Neurofibrillary tangles in Alzheimer disease (AD) brains are composed of the microtubule-associated protein tau. Noninvasive monitoring of tau protein aggregates in the living brain will provide useful information regarding tau pathophysiology in AD. However, no PET probes are currently available for selective detection of tau pathology in AD. We have previously reported (18)F-labeled THK-523 ((18)F-6-(2-fluoroethoxy)-2-(4-aminophenyl)quinoline) as a tau imaging radiotracer candidate for PET. After compound optimization, we developed novel (18)F-labeled arylquinoline derivatives, (18)F-THK-5105 and (18)F-THK-5117, for use as tau imaging PET tracers.
(18)F-labeled compounds were prepared from the corresponding tosylated precursors. The binding affinity of compounds to synthetic tau aggregates and tau-rich AD brain homogenates was determined by saturation and competition binding assays. The binding selectivity of compounds to tau pathology was evaluated by autoradiography of AD brain sections. The pharmacokinetics of compounds were assessed in biodistribution studies in normal mice. A 14-d toxicity study with intravenous administration of compounds was performed using rats and mice.
In vitro binding assays demonstrated higher binding affinity of THK-5105 and THK-5117 than THK-523 to tau protein aggregates and tau-rich AD brain homogenates. Autoradiographic analyses of AD brain sections showed that these radiotracers preferentially bound to neurofibrillary tangles and neuropil threads, which colocalized with Gallyas-positive and immunoreactive tau protein deposits. The distribution of this radiotracer binding in AD brain sections was completely different from that of (11)C-Pittsburgh compound B, showing preferential binding to amyloid plaques. Furthermore, these derivatives demonstrated abundant initial brain uptake and faster clearance in normal mice than (18)F-THK-523 and other reported (18)F-labeled radiotracers. THK-5105 and THK-5117 showed no toxic effects related to the administration of these compounds in mice and rats and no significant binding for various neuroreceptors, ion channels, and transporters at 1-μM concentrations.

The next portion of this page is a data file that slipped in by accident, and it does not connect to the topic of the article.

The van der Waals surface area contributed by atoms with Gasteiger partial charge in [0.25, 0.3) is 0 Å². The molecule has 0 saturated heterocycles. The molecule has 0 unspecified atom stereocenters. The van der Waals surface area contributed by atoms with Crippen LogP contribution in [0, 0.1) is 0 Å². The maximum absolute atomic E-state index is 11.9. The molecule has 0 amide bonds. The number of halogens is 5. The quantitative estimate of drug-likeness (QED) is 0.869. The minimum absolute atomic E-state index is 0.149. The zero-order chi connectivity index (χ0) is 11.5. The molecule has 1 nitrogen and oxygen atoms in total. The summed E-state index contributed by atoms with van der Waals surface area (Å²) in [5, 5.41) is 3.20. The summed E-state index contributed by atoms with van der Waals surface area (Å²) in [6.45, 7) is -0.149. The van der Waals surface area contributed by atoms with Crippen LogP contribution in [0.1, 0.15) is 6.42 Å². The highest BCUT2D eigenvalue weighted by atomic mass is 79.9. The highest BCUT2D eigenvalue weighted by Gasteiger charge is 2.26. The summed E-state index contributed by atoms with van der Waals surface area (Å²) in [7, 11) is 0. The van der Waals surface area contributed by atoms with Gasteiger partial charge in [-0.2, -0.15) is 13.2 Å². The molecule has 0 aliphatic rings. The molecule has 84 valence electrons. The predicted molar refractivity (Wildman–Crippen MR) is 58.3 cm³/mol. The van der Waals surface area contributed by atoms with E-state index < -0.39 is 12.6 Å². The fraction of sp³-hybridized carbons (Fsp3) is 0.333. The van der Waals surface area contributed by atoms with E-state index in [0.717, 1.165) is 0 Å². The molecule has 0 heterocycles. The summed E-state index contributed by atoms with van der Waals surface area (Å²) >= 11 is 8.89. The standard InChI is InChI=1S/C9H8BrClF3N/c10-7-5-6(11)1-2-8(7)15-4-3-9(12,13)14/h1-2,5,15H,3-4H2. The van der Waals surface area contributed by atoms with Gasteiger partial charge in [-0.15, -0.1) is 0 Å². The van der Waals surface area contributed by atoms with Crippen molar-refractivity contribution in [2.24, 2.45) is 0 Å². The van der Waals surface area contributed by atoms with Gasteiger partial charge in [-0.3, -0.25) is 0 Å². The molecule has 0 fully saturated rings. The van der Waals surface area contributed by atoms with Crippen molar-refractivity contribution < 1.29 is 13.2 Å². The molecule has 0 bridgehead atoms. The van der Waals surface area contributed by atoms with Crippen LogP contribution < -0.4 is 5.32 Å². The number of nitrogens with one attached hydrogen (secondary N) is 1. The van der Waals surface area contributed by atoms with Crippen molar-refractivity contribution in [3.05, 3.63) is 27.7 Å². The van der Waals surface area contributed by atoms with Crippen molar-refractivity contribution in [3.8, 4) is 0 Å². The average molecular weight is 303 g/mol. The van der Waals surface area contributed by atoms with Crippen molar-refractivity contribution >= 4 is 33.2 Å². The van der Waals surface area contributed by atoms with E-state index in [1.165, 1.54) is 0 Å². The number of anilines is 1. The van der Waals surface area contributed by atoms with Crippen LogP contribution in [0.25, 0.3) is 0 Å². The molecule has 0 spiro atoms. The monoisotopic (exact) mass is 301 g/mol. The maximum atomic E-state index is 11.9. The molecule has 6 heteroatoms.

(18)F-labeled THK-5105 and THK-5117 are promising candidates as PET tau imaging radiotracers.
"Development of non-invasive neuroimaging techniques such as amyloid PET and structural MRI including voxelbased morphometric MRI (VBM-MRI) facilitate early accurate diagnosis and help explain the underlying pathogenesis of MCI, AD, and dementia with Lewy bodies (DLB)        . Very recently, the development of tau-PET, which allows the visualization of tau deposition directly in the brain, while exciting   , will take a long time to be applied in our memory clinic. "
"WM non-specific uptake reduces the diagnostic sensitivity of numerous imaging agents. To overcome this limitation, the second-generation of THK tracers, [18 F]THK5105 and [18 F]THK5117, were optimized for higher NFT cortical uptake and less WM retention . "